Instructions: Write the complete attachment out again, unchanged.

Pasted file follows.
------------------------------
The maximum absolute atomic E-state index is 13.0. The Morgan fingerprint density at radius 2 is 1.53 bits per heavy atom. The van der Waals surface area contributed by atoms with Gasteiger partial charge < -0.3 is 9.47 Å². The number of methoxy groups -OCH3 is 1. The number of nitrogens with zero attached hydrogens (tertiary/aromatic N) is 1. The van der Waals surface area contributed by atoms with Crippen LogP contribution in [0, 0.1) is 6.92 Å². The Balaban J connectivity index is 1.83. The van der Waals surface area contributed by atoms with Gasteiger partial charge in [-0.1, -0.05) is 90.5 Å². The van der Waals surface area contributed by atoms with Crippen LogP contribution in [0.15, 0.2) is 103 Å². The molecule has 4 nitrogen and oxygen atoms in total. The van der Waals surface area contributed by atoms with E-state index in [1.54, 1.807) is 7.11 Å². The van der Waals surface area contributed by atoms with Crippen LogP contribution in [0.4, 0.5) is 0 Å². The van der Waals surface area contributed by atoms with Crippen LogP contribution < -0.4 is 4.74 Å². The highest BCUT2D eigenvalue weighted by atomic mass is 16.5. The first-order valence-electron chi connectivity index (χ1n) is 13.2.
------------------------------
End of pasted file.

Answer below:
The maximum absolute atomic E-state index is 13.0. The Morgan fingerprint density at radius 2 is 1.53 bits per heavy atom. The van der Waals surface area contributed by atoms with Gasteiger partial charge < -0.3 is 9.47 Å². The number of methoxy groups -OCH3 is 1. The number of nitrogens with zero attached hydrogens (tertiary/aromatic N) is 1. The van der Waals surface area contributed by atoms with Crippen LogP contribution in [0, 0.1) is 6.92 Å². The Balaban J connectivity index is 1.83. The van der Waals surface area contributed by atoms with Gasteiger partial charge in [-0.1, -0.05) is 90.5 Å². The van der Waals surface area contributed by atoms with Crippen LogP contribution in [0.15, 0.2) is 103 Å². The molecule has 4 nitrogen and oxygen atoms in total. The van der Waals surface area contributed by atoms with E-state index in [1.54, 1.807) is 7.11 Å². The van der Waals surface area contributed by atoms with Crippen LogP contribution in [0.4, 0.5) is 0 Å². The van der Waals surface area contributed by atoms with Crippen LogP contribution < -0.4 is 4.74 Å². The highest BCUT2D eigenvalue weighted by atomic mass is 16.5. The first-order valence-electron chi connectivity index (χ1n) is 13.2.